Great Slave Lake is a large, deep lake located in the Northwest Territories of Canada, and a popular site to fish in both the summer and the winter. It is the deepest lake in North America (ranking 9th worldwide), and the second largest in the Northwest Territories after the Great Bear Lake. The lake is named for the Slavey people, a First Nations indigenous tribe, who originally inhabited the lake around Great Slave Lake. The Slavey people established the town of Dettah and others. British explorers arrived in the area in 1771, and the lake was frozen. Communities around the lake include the towns of Yellowknife, Hay River, Hay River Reserve, Behchoko, Fort Resolution, Dettah, N’Dilo, and the small village of Lutselk’e, which is mostly populated by native Chipewyans. Yellowknife became the capital of the Northwest Territories after the gold discovery in the 1930s, and later became the country’s diamond capital. The lake’s tributaries are the Hay, Slave, and Taltson Rivers, and the Mackenzie River drains the lake into the Arctic Ocean. The lake was formed by glaciers, and still partially freezes over during winter. One ice road exists – the Dettah ice road, connecting Yellowknife to Dettah. There are islands within the lake and plenty of recreation opportunities. The East Arm of the lake is part of Thaydene Nene National Park, and to the south is Wood Buffalo National Park. Around the lake are many popular spots for fishing and ice fishing for a variety of fish species, including whitefish, trout, and perch.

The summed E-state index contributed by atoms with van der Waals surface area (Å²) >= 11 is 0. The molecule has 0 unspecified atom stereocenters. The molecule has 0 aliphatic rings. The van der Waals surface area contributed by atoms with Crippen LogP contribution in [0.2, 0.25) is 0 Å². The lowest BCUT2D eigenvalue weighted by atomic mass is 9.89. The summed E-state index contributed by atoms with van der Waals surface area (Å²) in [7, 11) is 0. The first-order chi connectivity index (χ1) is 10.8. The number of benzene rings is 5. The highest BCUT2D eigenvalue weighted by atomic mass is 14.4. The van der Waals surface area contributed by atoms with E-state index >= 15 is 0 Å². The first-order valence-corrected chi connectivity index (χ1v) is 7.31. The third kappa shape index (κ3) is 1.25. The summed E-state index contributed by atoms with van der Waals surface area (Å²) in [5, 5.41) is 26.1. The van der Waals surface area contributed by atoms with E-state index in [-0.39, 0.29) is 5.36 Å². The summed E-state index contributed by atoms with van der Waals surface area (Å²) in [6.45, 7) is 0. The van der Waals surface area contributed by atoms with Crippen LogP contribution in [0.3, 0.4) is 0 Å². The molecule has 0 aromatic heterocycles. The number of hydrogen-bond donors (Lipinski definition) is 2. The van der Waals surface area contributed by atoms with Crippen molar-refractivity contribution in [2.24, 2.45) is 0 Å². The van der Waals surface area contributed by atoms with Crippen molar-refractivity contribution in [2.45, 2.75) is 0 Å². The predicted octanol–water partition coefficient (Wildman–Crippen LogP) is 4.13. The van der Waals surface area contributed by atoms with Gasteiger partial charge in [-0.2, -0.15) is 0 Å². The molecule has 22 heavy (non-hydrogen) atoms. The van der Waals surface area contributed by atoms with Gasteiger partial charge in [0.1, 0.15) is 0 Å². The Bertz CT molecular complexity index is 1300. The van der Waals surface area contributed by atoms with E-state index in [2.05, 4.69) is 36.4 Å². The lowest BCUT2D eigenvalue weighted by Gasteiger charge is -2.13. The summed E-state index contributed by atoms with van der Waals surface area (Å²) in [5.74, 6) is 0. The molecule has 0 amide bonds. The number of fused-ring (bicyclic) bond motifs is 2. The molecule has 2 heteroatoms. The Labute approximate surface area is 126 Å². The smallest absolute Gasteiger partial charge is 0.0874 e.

Where is Great Slave Lake?
Great Slave Lake is located in the southern part of Canada’s Northwest Territories near the Alberta border. The lake communities are situated along Yellowknife Highway (Highway 3). The recently built Deh Cho Bridge crosses the Mackenzie River allowing vehicle access to Yellowknife during all seasons without the need for a ferry. The easiest way to travel around the Slave Lake is by car, but there are bus services to some of the towns around the lake. Another option is to take an ice fishing tour during winter. Some people opt for airplanes and bush planes to get access to other parts of the region that are without accessible roads.
Great Slave Lake Map
Great Slave Lake Facts
- This Lake is 614 meters deep (336 fathoms, 2,010 feet).
- This Lake measures 480 kilometers (300 miles) long, and ranges from 19 to 109 kilometers (12 to 68 miles) wide, with an area of 27,200 square kilometers (10,502 square miles).
- The volume of the Great Slave Lake ranges from 1,070 cubic kilometers (260 cubic miles) to 2,088 cubic kilometers (501 cubic miles).
- The Deh Cho Bridge is the longest jointless bridge on the continent.
When to Visit Great Slave Lake
As an outdoor recreation spot, Lake has something to offer year-round. Parts of the lake freeze over from November through May, and often into June, and it’s a popular spot for ice fishing. The ice road is also an interesting draw to the area. During the summer, fishing and other outdoor activities take place around the lake.
Nearby Attractions of Great Slave Lake
Nahanni National Park Reserve, Wood Buffalo National Park, Inuvik